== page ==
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Neurocognitive Function and Quality of Life Outcomes in the ONTRAC Study for Skin Cancer Chemoprevention by Nicotinamide

NHMRC Clinical Trials Centre, University of Sydney, Sydney, NSW 2006, Australia
Centre for Medical Psychology & Evidence-Based Decision-Making, University of Sydney, Sydney, NSW 2006, Australia
Sydney Medical School, Concord Clinical School, University of Sydney, Sydney, NSW 2006, Australia
Concord Repatriation General Hospital, Sydney Concord, NSW 2139, Australia
Dermatology and Bosch Institute, University of Sydney at Royal Prince Alfred Hospital, Camperdown, NSW 2050, Australia
Dermatology, University of Sydney at Westmead Hospital, Westmead, NSW 2145, Australia
Melanoma Institute Australia, North Sydney, Wollstonecraft, NSW 2065, Australia
Author to whom correspondence should be addressed.
Geriatrics 2019, 4(1), 31;
Submission received: 31 January 2019 / Revised: 20 March 2019 / Accepted: 22 March 2019 / Published: 25 March 2019
(This article belongs to the Special Issue Cognitive Aging and Cognitive Impairment)


Nicotinamide (vitamin B3) has photoprotective effects and reduces skin cancer incidence in high risk patients. Nicotinamide also improves cognition in animal models. As part of the ONTRAC (Oral Nicotinamide To Reduce Actinic Cancer) phase III placebo-controlled, randomized trial to assess nicotinamide’s efficacy in skin cancer prevention, we included clinical neurocognitive function and patient-reported quality of life assessments at baseline and after 12 months of intervention in individuals with previous skin cancer in order to assess any effect of oral nicotinamide (500 mg po twice daily) on cognitive function and quality of life. In our sample of 310 participants who completed neurocognitive function testing at baseline and at 12 months, we were not able to detect any significant effect of oral nicotinamide on cognitive function nor on quality of life. Further studies of nicotinamide’s effects on cognition in humans might include individuals with pre-existing mild cognitive impairment, and it may be that higher doses of nicotinamide are required to significantly influence cognitive function compared to doses required to reduce skin cancer.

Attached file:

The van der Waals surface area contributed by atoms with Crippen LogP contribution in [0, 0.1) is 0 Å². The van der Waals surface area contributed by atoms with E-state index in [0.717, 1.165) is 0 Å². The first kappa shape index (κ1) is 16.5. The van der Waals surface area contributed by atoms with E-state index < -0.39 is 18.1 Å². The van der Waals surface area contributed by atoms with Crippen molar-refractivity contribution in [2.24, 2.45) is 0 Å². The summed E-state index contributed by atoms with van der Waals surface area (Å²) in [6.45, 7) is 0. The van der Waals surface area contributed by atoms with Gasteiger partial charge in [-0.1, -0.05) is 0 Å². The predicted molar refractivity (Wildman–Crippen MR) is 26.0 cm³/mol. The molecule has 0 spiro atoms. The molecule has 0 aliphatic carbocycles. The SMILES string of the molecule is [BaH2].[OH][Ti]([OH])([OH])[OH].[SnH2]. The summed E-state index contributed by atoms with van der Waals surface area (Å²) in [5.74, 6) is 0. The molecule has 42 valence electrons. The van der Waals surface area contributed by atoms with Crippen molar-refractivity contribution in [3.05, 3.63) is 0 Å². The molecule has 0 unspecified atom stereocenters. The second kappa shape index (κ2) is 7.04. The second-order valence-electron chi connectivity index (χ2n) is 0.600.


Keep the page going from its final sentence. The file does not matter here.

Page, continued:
1. Introduction

As a precursor of nicotinamide adenine dinucleotide (NAD+), nicotinamide (vitamin B3) plays a central role in cellular energy metabolism. In the skin, nicotinamide is able to replenish cellular energy after ultraviolet radiation exposure [1], thereby enhancing the highly energy-dependent process of epidermal DNA repair [2]. Nicotinamide additionally has immune protective [3] and anti-inflammatory effects [4] which suggest its potential for skin cancer chemoprevention. Our multicenter phase III double-blind, randomised placebo-controlled trial (ONTRAC; Oral Nicotinamide to Reduce Actinic Cancer) found that oral nicotinamide (vitamin B3) significantly reduced the incidence of nonmelanoma skin cancer (basal cell and squamous cell carcinoma) by 23% relative to a placebo in a high risk population [5] (Australian New Zealand Clinical Trials Registry number ACTRN12612000625875).